Wednesday, October 15, 2014

Court Finds No Discrimination Despite Statement that Employees Were the “Wrong Color”

Sometimes employees, even those high up in the organization, say things that come back to haunt the employer in the form of lawsuits.  Thorough documentation of the basis for employment decisions can sometimes overcome a statement from a supervisor that seems to be  smoking gun evidence of discrimination.

Earlier this year, the Seventh Circuit held that a Village was not liable for racial discrimination when it did not promote either of  two Caucasian police sergeants to a Deputy Chief vacancy even though they were both eligible for promotion and despite evidence that the police chief told them that neither would receive the promotion because they were the “wrong color”.

In Garafalo v. Village of Hazel Crest 754 F.3d 428 the Seventh Circuit upheld summary judgment in favor of defendants because the Village was able to show that it had legitimate non-pretextual reasons for selecting another candidate.  The Village showed evidence that one sergeant lacked leadership and decision making abilities. Similarly, the court found that the Village showed that the other plaintiff candidate  had a history of “having a volatile and unstable personality”.   These reasons, the Seventh Circuit found, were legitimate reasons for not promoting either sergeant.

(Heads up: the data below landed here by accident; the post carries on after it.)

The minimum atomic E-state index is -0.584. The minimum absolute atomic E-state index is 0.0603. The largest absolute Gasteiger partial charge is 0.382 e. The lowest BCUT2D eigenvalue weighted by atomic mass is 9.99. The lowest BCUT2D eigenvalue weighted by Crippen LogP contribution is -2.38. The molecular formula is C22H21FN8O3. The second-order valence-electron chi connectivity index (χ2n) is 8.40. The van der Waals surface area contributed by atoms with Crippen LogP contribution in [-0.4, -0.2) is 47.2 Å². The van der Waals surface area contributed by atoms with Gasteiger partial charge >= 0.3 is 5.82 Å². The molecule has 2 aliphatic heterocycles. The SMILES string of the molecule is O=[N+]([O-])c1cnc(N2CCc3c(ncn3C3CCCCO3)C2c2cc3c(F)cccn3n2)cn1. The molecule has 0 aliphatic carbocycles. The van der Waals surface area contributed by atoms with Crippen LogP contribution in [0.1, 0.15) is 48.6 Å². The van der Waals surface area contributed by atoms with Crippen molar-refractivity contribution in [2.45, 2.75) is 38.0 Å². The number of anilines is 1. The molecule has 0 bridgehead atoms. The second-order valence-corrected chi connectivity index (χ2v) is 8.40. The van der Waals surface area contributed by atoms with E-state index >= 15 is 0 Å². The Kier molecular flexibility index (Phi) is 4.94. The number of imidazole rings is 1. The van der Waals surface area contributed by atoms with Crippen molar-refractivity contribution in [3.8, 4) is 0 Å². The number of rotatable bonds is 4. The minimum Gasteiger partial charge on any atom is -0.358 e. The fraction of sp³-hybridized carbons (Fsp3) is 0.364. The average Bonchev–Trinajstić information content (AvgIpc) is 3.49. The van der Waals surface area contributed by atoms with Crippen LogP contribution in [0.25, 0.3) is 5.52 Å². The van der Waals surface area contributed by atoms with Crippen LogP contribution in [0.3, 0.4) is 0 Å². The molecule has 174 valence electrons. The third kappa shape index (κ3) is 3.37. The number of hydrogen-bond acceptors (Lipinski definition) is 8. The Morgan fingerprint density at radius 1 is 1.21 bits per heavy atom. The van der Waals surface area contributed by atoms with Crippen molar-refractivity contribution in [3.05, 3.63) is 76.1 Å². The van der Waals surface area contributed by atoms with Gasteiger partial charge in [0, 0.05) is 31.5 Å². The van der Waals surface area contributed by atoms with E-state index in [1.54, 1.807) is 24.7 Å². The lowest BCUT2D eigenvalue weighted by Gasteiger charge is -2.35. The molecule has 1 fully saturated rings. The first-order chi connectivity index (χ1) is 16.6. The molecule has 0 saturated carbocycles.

This case should again reinforce for employers the absolute importance of documenting employee deficiencies as well as documenting the reasons for selecting one employee over others for promotion (and the opposite, to document reasons for demotion of other adverse actions). Without evidence of legitimate, non-discriminatory reasons for not promoting these two sergeants, the Village would have likely been in real trouble in this case. A statement by a supervisor to an employee that he or she is the “wrong color” for promotion is usually pretty damning evidence of discrimination. Fortunately the Village here was able to show that this wasn’t the case and avoided liability.